Thursday, 29 August 2013

Abstract Landscape Painter.  Rural Dweller.  Lover of Modernist Art and Design.


It's suddenly become Autumn.  First, there was a slight change in the smell of the morning air a couple of weeks ago, together with a subtle change in the light to a crisper and cooler hue, and now it seems to have fully changed.  How do the seasons overlap like that?  The transition is almost imperceptible, but so fast!  Suddenly I realise that it's happened even though I've been watching for it.  Every seasonal change is a pleasant surprise and every time I look around and think, "Ah yes, this is" ….Spring / Summer / Autumn / Winter…."I remember what that's like!"

The days are still warm and blue, but the afternoon light is more golden now.  It was a beautiful day to see Hidcote Manor on Tuesday.  I've only been once before, and that was in late Autumn, so there were many less flowers.  But this week it was gorgeous!  Masses of mauve hydrangeas, the fiery red borders with their flowers shaped like star bursts, and the cool and dreamlike white garden.  I loved going around the kitchen garden areas too - seeing all the fruit, vegetables and flowers.  One huge patch had golden-yellow pumpkins growing in it, and it was a languorous delight to walk through the slightly wild orchard area, with the boughs above full of apples.  At that point, with the golden light, it seemed as if we were in southern France or Italy but then it was back into the Long Borders again, with the heady smell of sweet peas and the echoing thud of tennis balls from the garden court, and back into a very English afternoon.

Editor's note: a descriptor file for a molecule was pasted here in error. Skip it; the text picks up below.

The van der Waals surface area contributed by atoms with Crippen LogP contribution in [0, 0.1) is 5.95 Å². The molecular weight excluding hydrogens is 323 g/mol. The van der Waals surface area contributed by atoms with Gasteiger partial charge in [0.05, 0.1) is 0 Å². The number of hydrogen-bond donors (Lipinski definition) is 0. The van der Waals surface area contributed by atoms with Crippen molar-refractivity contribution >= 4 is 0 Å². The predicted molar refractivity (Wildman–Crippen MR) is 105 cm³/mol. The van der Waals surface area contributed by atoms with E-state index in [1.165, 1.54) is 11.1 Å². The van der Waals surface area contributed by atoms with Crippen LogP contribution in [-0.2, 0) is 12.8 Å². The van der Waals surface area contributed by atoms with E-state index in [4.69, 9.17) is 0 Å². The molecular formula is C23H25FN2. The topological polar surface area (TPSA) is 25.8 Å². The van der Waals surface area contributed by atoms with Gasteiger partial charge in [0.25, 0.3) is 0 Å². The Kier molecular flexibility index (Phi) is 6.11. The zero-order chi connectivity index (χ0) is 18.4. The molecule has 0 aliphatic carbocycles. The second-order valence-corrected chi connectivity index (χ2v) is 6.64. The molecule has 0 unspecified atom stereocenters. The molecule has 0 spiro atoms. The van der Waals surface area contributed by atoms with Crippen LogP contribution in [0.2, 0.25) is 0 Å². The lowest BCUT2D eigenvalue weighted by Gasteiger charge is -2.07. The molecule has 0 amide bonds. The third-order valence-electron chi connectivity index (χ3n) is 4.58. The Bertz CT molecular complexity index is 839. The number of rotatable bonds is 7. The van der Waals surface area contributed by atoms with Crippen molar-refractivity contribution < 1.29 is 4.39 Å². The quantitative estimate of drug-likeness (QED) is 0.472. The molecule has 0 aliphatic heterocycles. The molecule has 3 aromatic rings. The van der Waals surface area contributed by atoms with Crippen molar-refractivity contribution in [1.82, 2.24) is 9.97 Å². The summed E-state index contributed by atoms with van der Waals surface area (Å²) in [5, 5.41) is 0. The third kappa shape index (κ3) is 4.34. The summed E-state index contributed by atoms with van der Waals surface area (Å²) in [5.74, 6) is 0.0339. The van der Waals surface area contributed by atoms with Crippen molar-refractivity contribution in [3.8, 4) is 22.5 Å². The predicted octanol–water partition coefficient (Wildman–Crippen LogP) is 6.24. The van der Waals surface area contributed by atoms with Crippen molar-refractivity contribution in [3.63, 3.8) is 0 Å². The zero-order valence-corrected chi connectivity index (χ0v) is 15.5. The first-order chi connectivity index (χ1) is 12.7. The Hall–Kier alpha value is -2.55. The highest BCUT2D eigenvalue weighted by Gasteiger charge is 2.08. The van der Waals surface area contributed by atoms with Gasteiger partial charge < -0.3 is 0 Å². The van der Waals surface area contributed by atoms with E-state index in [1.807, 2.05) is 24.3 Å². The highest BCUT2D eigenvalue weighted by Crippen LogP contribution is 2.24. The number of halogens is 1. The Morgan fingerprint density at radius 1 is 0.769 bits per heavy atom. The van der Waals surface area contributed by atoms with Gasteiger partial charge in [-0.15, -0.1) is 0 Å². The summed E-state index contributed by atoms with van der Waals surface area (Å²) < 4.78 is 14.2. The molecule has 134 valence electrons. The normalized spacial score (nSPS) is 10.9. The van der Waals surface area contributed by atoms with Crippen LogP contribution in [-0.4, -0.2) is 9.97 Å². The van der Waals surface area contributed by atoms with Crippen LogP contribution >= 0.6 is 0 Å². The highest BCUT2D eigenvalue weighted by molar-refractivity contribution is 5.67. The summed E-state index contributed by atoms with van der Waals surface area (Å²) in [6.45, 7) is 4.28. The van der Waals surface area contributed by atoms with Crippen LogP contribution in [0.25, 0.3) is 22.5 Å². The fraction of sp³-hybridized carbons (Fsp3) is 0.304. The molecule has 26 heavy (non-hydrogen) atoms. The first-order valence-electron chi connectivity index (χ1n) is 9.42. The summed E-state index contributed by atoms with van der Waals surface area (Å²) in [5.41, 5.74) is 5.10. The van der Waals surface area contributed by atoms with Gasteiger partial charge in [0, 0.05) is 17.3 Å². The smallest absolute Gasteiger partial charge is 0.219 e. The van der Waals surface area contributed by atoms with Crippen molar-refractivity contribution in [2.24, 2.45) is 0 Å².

I love the light, but I've become used to the nights being darker.  The one streetlight that we used to have in the hamlet was switched off some time ago due to council cut-backs.  So now we have only moonlight, when it is available.  But the dark nights have become cosy and the silence a welcome peace, wrapped around us like a blanket.  Lately I've been waking between 4 and 5 am, before any sounds of human activity have begun, and regularly heard the female tawny owl calling out for her mate - "ke-wick, ke-wick" - a slightly eerie but beautiful sound.

I have another long day ahead today, as I put the finishing touches to the last two paintings for an exhibition, which is due to be delivered next week.  After that, I expect my palette will change again, subconsciously matching the landscape that I see around me and no doubt featuring some of those wonderful memories of Hidcote.

All text and images ©2013 Carol Saunderson